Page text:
Romans 8: 28-30

We know that all things work together for good for those who love God, who are called according to his purpose. For those whom he foreknew he also predestined to be conformed to the image of his Son, in order that he might be the firstborn within a large family. And those whom he predestined he also called; and those whom he called he also justified; and those whom he justified he also glorified.

Responsorial: Isaiah 61:10, Psalm 13:6a-c

I will greatly rejoice in the Lord.

I trusted in your steadfast love; my heart shall rejoice in your salvation. I will sing to the Lord, because he has dealt bountifully with me.

Matthew 1:1-16, 18-23

An account of the genealogy of Jesus the Messiah, the son of David, the son of Abraham.

Abraham was the father of Isaac, and Isaac the father of Jacob, and Jacob the father of Judah and his brothers, and Judah the father of Perez and Zerah by Tamar, and Perez the father of Hezron, and Hezron the father of Aram, and Aram the father of Aminadab, and Aminadab the father of Nahshon, and Nahshon the father of Salmon, and Salmon the father of Boaz by Rahab, and Boaz the father of Obed by Ruth, and Obed the father of Jesse, and Jesse the father of King David.

And David was the father of Solomon by the wife of Uriah, and Solomon the father of Rehoboam, and Rehoboam the father of Abijah, and Abijah the father of Asaph, and Asaph the father of Jehoshaphat, and Jehoshaphat the father of Joram, and Joram the father of Uzziah, and Uzziah the father of Jotham, and Jotham the father of Ahaz, and Ahaz the father of Hezekiah, and Hezekiah the father of Manasseh, and Manasseh the father of Amos, and Amos the father of Josiah, and Josiah the father of Jechoniah and his brothers, at the time of the deportation to Babylon.

And after the deportation to Babylon: Jechoniah was the father of Salathiel, and Salathiel the father of Zerubbabel, and Zerubbabel the father of Abiud, and Abiud the father of Eliakim, and Eliakim the father of Azor, and Azor the father of Zadok, and Zadok the father of Achim, and Achim the father of Eliud, and Eliud the father of Eleazar, and Eleazar the father of Matthan, and Matthan the father of Jacob, and Jacob the father of Joseph the husband of Mary, of whom Jesus was born, who is called the Messiah.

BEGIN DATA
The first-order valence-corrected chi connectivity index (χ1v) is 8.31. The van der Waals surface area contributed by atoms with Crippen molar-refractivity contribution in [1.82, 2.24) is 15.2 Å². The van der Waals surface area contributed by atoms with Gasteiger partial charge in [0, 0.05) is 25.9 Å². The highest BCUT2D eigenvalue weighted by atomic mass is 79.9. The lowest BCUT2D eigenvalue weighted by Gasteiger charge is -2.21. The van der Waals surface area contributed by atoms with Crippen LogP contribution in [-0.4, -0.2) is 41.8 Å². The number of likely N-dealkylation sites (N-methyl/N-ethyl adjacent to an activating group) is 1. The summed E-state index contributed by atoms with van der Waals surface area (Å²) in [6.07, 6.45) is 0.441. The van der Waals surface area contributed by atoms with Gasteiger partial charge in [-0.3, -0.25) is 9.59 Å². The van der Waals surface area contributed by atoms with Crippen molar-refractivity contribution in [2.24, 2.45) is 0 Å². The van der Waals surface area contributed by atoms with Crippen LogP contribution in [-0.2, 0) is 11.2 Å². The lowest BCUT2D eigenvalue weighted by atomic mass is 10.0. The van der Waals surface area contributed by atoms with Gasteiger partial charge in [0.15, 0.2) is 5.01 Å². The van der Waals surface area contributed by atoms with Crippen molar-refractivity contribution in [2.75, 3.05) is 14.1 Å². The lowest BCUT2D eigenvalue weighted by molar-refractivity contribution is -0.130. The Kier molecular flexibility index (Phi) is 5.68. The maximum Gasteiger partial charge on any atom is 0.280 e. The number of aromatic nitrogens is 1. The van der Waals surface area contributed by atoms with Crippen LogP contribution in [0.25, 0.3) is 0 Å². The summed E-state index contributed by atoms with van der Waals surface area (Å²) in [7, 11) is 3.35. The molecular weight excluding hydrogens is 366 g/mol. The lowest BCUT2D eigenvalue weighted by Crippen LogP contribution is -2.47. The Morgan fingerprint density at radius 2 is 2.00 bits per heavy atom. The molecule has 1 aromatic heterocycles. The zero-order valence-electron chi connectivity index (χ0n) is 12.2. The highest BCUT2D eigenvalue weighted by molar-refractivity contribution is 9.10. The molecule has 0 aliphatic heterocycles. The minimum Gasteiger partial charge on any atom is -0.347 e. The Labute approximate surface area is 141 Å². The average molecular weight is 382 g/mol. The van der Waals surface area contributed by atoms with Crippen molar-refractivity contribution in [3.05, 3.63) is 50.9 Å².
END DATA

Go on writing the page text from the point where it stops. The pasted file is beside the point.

Now the birth of Jesus the Messiah took place in this way. When his mother Mary had been engaged to Joseph, but before they lived together, she was found to be with child from the Holy Spirit. Her husband Joseph, being a righteous man and unwilling to expose her to public disgrace, planned to dismiss her quietly. But just when he had resolved to do this, an angel of the Lord appeared to him in a dream and said, “Joseph, son of David, do not be afraid to take Mary as your wife, for the child conceived in her is from the Holy Spirit. She will bear a son, and you are to name him Jesus, for he will save his people from their sins.” All this took place to fulfill what had been spoken by the Lord through the prophet:

“Look, the virgin shall conceive and bear a son, and they shall name him Emmanuel,”

which means, “God is with us.”



From the moment of the Lord’s conception, His life was a paradox. He came into the world to save us from our sins, and was conceived by the Holy Spirit to a mother who had never sinned. Yet this very circumstance made an innocent and holy woman appear to have sinned, and presented a painful and confusing situation to her betrothed husband. While Mary and Joseph had followed the Lord’s law, they had to experience similar consequences as those who had disobeyed it. They suffered embarrassment, dilemmas over how to handle the situation, and probably the judgment of their community.

Mary and Joseph’s situation was unfair, and it can cause one to wonder why the Lord allowed a saint and His own mother to suffer not only unjustly but in such a socially unacceptable way. But He had a greater purpose in mind. Through the the circumstances of Jesus’ conception, and the pain that it caused, the Lord revealed to Joseph His plan for the salvation of the world, and Joseph grew in faith and holiness by embracing his role in this plan. Mary was already holy and unstained by sin, but the journey that she undertook before her son was born only brought her closer to the Father and prepared her for her unique mission. While she had been redeemed before birth, she was allowed to experience the pain of those who need redemption, and she is a powerful intercessor for us as we seek the Lord’s grace and mercy in our lives.

The first reading promises us today that all things work to good for those who love God and are called according to His purpose. As we read the genealogy of Our Lord in the Gospel, we see generations of men and women who at different times were closer or farther from the Lord, but who had descended from Abraham, a man who loved God, was obedient to Him, and received God's faithfulness in return. Likewise, our lives can be messy at times, whether by our own faults or not, but the Lord does assure us today that, if we love and seek Him, His plan is to keep moving us forward, always closer to Him, always serving Him in new ways. Take a moment today to thank the Lord for His presence in your life and His plan to work all to good. On this Feast of the Nativity of Mary, ask Our Lady for her help in trusting the Lord in every circumstance and rejoicing in His faithfulness.

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